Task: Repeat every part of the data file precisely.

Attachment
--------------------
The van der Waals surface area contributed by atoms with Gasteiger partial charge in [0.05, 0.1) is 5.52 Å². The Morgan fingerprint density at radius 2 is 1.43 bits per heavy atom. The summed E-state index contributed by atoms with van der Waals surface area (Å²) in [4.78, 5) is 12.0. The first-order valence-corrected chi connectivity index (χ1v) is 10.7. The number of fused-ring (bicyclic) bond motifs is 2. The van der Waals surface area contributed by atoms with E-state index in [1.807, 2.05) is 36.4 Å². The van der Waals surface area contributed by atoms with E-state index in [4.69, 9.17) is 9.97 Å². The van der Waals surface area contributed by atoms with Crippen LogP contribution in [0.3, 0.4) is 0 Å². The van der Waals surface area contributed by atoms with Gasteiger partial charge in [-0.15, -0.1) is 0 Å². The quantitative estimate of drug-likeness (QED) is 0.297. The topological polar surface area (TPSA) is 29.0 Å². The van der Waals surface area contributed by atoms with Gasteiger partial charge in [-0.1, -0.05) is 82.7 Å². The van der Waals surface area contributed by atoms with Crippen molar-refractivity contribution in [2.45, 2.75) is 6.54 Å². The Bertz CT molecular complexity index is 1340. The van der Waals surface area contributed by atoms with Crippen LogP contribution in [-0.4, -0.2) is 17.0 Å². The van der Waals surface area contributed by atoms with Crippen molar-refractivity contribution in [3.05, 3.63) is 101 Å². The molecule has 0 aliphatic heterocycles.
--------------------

The van der Waals surface area contributed by atoms with Gasteiger partial charge in [0.05, 0.1) is 5.52 Å². The Morgan fingerprint density at radius 2 is 1.43 bits per heavy atom. The summed E-state index contributed by atoms with van der Waals surface area (Å²) in [4.78, 5) is 12.0. The first-order valence-corrected chi connectivity index (χ1v) is 10.7. The number of fused-ring (bicyclic) bond motifs is 2. The van der Waals surface area contributed by atoms with E-state index in [1.807, 2.05) is 36.4 Å². The van der Waals surface area contributed by atoms with E-state index in [4.69, 9.17) is 9.97 Å². The van der Waals surface area contributed by atoms with Crippen LogP contribution in [0.3, 0.4) is 0 Å². The van der Waals surface area contributed by atoms with Gasteiger partial charge in [-0.15, -0.1) is 0 Å². The quantitative estimate of drug-likeness (QED) is 0.297. The topological polar surface area (TPSA) is 29.0 Å². The van der Waals surface area contributed by atoms with Gasteiger partial charge in [-0.1, -0.05) is 82.7 Å². The van der Waals surface area contributed by atoms with Crippen molar-refractivity contribution in [2.45, 2.75) is 6.54 Å². The Bertz CT molecular complexity index is 1340. The van der Waals surface area contributed by atoms with Crippen LogP contribution in [-0.4, -0.2) is 17.0 Å². The van der Waals surface area contributed by atoms with Crippen molar-refractivity contribution in [3.05, 3.63) is 101 Å². The molecule has 0 aliphatic heterocycles.